Sheenam Ohrie

Women Must Say ‘I Can’ Instead of I Think I Can: Sheenam Ohrie, Dell

Sheenam Ohrie talks to DataQuest on how important diversity is to IT companies and what can make women reach leadership roles

In this ever changing world of technology, transformation is the new norm. Digital disruption is now a buzzword, and constant innovation and change is what will help companies survive. Nevertheless, regardless of the metamorphosis the industry is going through, there are some issues that will always remain pertinent. One such issue the industry is facing today is gender inclusive policies and diversity. Has the perception towards women in the industry changed as opposed to what it used to be before? Are women being trusted with more leadership roles? Yes, says Ms Sheenam Ohrie, Vice President, Enterprise, Data and Mobility Engineering, Dell Digital.

Highs, lows, success failure, the industry’s evolution towards digitization, Sheenam has seen it all as she made it towards the leadership role. “80% of the IT industry today understands the significance of diversity. The industry understands the need to have different kinds of talent from across genders or differently-abled people. However, what we are now as an industry moving towards is addressing subconscious bias. The focus is no longer on women but it is now on men and how they need to address any potential bias that may be holding against women,” says Sheenam.

Dell conducts a leader training program called Men Advocating Real Change (MARC). Over 400 Dell executives and senior leaders, including Michael Dell, have completed intensive MARC workshops wherein workplace dynamics – especially related to gender – have been discussed and the effects of their own unconscious biases have been addressed. Women are also participants of Dell’s MARC program, which enriches the discussion as leaders compare their personal perspectives.

Women, Career Breaks and Upskilling

Another issue that women face is taking long maternity leaves or breaks regarding family commitments that sometimes run into years. Therefore, often aspersions are cast on a woman and her capabilities when she wishes to return to her respective career. Sheenam says that maternity leave or any other break for that matter is very important and logical because women need to strive for a balance in their lives. Nevertheless, Sheenam has the following imperative advice for women on breaks:

  1. Women must upskill themselves, because in today’s day and era, technology changes every six months. What trends today doesn’t trend tomorrow.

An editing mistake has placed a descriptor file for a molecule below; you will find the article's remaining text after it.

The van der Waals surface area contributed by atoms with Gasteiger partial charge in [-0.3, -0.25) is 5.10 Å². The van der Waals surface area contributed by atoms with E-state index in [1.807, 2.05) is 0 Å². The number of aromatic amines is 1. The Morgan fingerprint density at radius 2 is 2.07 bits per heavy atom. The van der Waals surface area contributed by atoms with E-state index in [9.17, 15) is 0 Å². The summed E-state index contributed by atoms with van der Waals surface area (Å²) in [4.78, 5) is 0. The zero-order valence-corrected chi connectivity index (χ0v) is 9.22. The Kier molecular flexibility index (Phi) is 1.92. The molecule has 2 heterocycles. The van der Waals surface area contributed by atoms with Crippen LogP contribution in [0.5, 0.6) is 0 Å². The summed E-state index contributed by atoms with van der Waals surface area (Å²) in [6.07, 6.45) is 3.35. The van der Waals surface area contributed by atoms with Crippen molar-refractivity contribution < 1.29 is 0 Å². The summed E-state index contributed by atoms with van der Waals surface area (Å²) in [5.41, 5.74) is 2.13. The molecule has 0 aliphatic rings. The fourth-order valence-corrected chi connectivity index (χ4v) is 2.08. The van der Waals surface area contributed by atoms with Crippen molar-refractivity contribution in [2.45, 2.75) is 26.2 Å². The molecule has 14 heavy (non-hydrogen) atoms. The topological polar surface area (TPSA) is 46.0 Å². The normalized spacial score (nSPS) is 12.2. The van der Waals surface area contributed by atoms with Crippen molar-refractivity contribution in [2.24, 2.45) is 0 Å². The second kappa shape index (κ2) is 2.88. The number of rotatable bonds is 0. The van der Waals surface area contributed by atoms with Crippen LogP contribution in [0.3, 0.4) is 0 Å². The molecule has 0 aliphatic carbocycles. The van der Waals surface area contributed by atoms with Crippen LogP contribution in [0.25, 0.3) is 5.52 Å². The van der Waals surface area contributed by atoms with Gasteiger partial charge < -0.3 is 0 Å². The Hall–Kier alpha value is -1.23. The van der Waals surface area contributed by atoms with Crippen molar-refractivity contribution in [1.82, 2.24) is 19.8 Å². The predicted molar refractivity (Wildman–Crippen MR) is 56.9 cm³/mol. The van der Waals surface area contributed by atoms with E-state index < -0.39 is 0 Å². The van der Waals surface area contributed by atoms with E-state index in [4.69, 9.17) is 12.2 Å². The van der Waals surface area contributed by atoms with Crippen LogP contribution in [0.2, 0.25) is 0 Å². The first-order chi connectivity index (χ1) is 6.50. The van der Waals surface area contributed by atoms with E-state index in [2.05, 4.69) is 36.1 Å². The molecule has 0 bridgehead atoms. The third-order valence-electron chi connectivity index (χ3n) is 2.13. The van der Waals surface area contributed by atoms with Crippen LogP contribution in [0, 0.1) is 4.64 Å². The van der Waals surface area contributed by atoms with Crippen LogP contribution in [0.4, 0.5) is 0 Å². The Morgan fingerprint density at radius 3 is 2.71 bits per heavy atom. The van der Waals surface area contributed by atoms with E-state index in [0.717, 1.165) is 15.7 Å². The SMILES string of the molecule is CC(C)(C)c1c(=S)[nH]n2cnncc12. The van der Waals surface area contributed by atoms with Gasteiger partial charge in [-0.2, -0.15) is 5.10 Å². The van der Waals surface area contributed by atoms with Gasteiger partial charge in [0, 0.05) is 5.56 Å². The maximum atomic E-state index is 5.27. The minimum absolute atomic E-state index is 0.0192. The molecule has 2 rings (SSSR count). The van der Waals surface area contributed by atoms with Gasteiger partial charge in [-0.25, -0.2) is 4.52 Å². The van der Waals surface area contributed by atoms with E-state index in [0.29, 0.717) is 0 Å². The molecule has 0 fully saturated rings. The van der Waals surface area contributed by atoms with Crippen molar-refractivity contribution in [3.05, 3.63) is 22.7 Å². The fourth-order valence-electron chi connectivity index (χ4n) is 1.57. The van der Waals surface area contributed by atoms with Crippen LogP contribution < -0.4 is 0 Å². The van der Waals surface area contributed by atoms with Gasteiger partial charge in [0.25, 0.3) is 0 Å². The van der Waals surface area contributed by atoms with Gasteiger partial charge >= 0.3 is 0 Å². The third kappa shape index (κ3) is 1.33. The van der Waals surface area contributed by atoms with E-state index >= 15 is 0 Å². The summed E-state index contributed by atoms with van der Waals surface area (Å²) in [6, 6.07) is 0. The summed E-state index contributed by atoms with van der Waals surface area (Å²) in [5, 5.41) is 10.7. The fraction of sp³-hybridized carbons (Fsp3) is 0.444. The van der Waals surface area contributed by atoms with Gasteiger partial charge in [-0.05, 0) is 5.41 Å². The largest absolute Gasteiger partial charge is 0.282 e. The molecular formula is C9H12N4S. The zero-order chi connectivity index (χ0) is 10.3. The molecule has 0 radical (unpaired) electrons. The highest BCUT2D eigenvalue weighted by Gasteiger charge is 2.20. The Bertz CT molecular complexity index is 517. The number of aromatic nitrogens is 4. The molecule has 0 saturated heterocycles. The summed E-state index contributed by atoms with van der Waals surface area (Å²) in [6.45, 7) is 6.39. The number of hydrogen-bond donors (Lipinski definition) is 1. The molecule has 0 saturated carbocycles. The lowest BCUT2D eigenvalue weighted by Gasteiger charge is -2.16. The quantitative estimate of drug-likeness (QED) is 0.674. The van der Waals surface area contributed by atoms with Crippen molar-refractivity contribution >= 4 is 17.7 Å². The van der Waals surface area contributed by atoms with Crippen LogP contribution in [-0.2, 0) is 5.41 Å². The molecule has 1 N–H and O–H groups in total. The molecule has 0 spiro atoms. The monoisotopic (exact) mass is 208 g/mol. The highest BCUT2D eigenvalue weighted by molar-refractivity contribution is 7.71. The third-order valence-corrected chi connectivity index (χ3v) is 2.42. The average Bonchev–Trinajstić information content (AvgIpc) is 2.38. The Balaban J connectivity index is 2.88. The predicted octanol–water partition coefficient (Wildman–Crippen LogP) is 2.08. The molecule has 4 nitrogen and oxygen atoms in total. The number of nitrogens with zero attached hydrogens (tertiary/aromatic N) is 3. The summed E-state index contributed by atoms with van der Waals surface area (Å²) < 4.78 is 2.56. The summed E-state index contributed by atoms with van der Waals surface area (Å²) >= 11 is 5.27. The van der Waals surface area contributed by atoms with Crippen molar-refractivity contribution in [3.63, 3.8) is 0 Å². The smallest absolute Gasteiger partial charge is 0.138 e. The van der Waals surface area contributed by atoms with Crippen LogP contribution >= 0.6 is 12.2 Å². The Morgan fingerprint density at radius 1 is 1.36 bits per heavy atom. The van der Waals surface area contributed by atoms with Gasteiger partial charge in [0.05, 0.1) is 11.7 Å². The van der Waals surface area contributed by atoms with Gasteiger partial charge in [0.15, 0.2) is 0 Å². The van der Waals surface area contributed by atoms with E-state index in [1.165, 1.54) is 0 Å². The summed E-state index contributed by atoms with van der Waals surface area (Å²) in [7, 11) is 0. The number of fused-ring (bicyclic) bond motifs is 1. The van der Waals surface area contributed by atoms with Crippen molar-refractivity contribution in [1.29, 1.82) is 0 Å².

2. Thanks to technology, today there are various resources available wherein women can upskill themselves. There are several institutions offering online training so women can take two to three hours off in a week to skill themselves.
  3. Women need to keep their networks alive by constantly talking to people in the industry.
  4. It is always beneficial to keep ourselves abreast with the changes in the industry.
  5. Women could also keep themselves aligned with various institutes that are helping women restart their careers.

Career or Family: The Difficult Question that Women Often Face

Whether it is the technology or other industries, sometimes women are also caught up with the difficult question of whether to choose their careers or their families. Sheenam says to those women that they must choose what the right thing to do at the moment. “Choose your priority, and choose what makes you happy. Being a woman, you are central to the family’s ecosystem, so if you are unhappy, your entire family is unhappy. So if you are upset for not being able to take a break, go ahead and take a break and there are always ways through which you can come back when the time is right,” says Sheenam, stating her own personal experiences she has faced in her life.

Women Friendly Policies at Dell

Apart from disrupting the IT industry, technology has also come to the rescue of women. An employee’s location on the globe no longer prohibits them from serving their duty towards the company. Dell allows employees to leverage technology to work from anywhere and anytime. Women can always choose to work from home whenever the need arises, says Sheenam.

Dell also makes sure while hiring that women are always in the final round. Further to that, the hiring panel always has a woman role model who potential job candidates can look up to, she adds.

Dell also has various initiatives such as MARC and other mentor circle programs for women. And as far as new mothers are concerned, Dell has onsite crèches wherein employees can leave their children to be taken care of while they fulfill their commitments towards the company.

The Secret Behind Sheenam’s Success: Confidence

Sheenam has been in the industry for over 20 years now and her inspiring journey has seen all the highs and lows before she made it to the leadership level. “What made me tick is the fact that I never thought that I could not do something, or there was a challenge that I could not solve,” says Sheenam, while advising women to be confident of themselves. “Most women say I think I am, rather than I can and I am. You should believe in yourselves and keep yourselves abreast. Also, use networking as a conscious value chain. It doesn’t mean smoking and drinking, networking can also be over a cup of coffee,” says Sheenam, while expressing confidence in the fact that the number of women leaders will rise in the years to come.

One response to “Women Must Say ‘I Can’ Instead of I Think I Can: Sheenam Ohrie, Dell”

  1. Radhey says:

    Her journey and initiatives inspires many in the field. Thanks to our Iron Lady for being to an inspiration to many. Stay blessed always.

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